ISS constantly loses altitude to air drag and other forces (tidal, electromagnetic). While finding that rate in the sources isn't that hard, with orbital mechanics of altitude loss actually increasing the linear speed despite growing drag, finding the decelerating force isn't nearly as easy.

Let's say we can develop a thruster of very high ISp that would keep the ISS at constant altitude without need for re-boosts from the delivery vehicles - what thrust would it need to have to let it maintain altitude?

  • $\begingroup$ Do you want them to be constantly firing ? $\endgroup$
    – Antzi
    Nov 9, 2015 at 14:46
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    $\begingroup$ That's basically what ISS VASIMR, sadly canceled, was supposed to do. $\endgroup$
    – TildalWave
    Nov 9, 2015 at 16:46
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    $\begingroup$ Does this answer your question? How hard does atmospheric drag push on the ISS? Is it more than one pound? $\endgroup$
    – uhoh
    Mar 14, 2021 at 23:05
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    $\begingroup$ @uhoh: That's a duplicate of this one, not the other way around. $\endgroup$
    – Vikki
    Mar 15, 2021 at 0:32
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    $\begingroup$ This question and answer is more concise than the new one and therefore the better one. The new question contains a lot of unnecessary fluff making it hard to read. $\endgroup$
    – asdfex
    Mar 15, 2021 at 9:54

2 Answers 2


First of all, let's figure out what the drag actually is. For that, Heavens-above has a nice chart. enter image description here

Of some note is the fact that the atmospheric drag rate changes over time, most notably with the solar cycle, but it can change for a variety of reasons, especially for a body as dynamic as the ISS. With the current altitude ranging around 400. The time that it took to go from 414 to 406 km was about 2.5 months, or, say, 75 days. That means that the drag on the spacecraft is about 106 m/day. Orbital energy can be calculated by $e_k=m \cdot v^2/2$. The energy at 406km is 29400301 J/kg, and at 406.1 is 29399868 J/kg. Thus, 433 J/kg of energy is lost per day. The force is applied over all that time period to make that energy lost. $F=m\cdot A$ provides us that 433 J/kg / (Distance traveled in a day) = m * a. Thus, the constant acceleration that would keep it at the same orbit is about $6.56\cdot 10^{-7}~\rm m/s^2$, or $0.656 ~\rm \mu m/s^2$.

Given the station mass of 419455kg, the decelerating force would be 0.275 newtons.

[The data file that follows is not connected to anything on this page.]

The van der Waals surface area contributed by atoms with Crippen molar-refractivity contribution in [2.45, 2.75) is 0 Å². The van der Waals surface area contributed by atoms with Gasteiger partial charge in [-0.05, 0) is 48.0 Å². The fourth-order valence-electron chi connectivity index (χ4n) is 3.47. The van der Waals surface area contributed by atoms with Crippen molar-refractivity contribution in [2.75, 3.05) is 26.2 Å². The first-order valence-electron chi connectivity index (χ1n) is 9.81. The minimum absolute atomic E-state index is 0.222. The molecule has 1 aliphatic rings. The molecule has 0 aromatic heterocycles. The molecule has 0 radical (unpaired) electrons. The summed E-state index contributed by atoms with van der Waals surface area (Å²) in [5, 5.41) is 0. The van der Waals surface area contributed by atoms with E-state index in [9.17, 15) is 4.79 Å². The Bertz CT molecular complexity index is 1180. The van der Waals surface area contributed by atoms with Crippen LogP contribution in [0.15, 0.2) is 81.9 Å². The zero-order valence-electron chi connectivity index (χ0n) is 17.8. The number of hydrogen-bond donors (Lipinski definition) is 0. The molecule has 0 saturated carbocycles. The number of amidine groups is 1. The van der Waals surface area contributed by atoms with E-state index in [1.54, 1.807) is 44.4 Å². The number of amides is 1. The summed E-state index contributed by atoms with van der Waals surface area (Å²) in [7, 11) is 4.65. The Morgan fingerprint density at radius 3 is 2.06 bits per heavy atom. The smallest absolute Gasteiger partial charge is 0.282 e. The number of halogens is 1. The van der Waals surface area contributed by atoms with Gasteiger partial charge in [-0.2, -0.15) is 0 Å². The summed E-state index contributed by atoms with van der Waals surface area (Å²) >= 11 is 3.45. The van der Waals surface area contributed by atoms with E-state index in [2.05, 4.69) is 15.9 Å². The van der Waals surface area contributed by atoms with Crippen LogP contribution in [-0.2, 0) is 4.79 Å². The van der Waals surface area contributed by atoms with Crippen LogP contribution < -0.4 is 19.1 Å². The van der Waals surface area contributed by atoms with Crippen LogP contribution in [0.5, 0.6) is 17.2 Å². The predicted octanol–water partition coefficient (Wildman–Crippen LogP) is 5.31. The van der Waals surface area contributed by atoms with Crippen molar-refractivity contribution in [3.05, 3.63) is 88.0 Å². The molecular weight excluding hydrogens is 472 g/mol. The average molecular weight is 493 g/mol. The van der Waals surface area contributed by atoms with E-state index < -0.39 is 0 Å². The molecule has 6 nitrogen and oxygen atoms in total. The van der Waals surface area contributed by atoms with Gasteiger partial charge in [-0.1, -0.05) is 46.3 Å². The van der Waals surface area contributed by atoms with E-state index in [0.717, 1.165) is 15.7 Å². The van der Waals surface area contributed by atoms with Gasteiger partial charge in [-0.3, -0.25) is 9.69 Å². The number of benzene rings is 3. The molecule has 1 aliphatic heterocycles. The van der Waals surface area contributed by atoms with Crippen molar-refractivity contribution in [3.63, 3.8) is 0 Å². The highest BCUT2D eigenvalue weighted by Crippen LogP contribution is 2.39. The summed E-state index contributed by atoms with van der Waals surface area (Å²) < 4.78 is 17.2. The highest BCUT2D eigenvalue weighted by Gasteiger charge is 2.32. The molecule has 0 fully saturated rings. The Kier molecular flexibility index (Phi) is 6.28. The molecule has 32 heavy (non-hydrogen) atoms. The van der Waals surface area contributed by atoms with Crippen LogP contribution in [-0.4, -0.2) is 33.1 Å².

• $\begingroup$ Possible reasons for changing drag rate include: differing density of atmosphere ISS is passing through at different altitudes; differing latitudes meaning ISS meets different upper-atmosphere conditions (different densities, temperatures, effects of winds beneath, effects due to Earth (and therefore its atmosphere) not being spherical); and of course changes to ISS configuration and orientation will change how streamlined it is, not to mention that different payloads will change the ratio of its momentum to its drag profile, so it'll be more or less affected by the same magnitude of force. $\endgroup$ Nov 9, 2015 at 16:41
  • $\begingroup$ You didn't include the biggest one of all, which is the solar cycle. The solar cycle results in the higher atmosphere being more active at it's peak, and less active in the solar minimums. $\endgroup$
    – PearsonArtPhoto
    Nov 9, 2015 at 16:44

Here's an update to the answer by @PearsonArtPhoto with data from other periods. In that answer, the drop rate during the last solar cycle (#24) is used. In the current (2020) minimum of solar activity, the drop rate is substantially lower: enter image description here

(source: https://heavens-above.com/OrbitHeight.aspx?satid=25544 )

That's a mere 200 meter per month, 7 m/day and a decelerating force of 0.017 N.

Compared to that, at the peak of the second-to-last solar cycle (#23) in 2002 the activity was twice as high, and the ISS suffered a lot more:

enter image description here

(source: https://heavens-above.com/OrbitHeight.aspx?satid=25544 )

That's a staggering drop of 12 km/month or 400 m/day, corresponding to a force of more than 1 N.

This is a change by a factor of 50 - although it can't be fully blamed to solar activity alone: The orbital height varied by 50km over the years, and also the operation mode of ISS varied. In 2002 "night glider" mode wasn't in use yet - it reduces the drag during night by optimizing the position of the solar arrays.

  • $\begingroup$ Can you point to a reference that shows night glider is currently used? I like your answer otherwise, but the only source I have to that is very old. You could well be right, I just don't know. $\endgroup$ Mar 15, 2021 at 11:53
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    $\begingroup$ No, I don't have a recent source. It was introduced in 2003. I removed the 'nowadays' so the statement is right in either case. $\endgroup$
    – asdfex
    Mar 15, 2021 at 12:11
  • $\begingroup$ Perhaps @Tristan can weigh in with some current knowledge. $\endgroup$ Mar 15, 2021 at 12:14
  • $\begingroup$ Better yet, I'll just ask space.stackexchange.com/q/50773/6944 $\endgroup$ Mar 15, 2021 at 12:34

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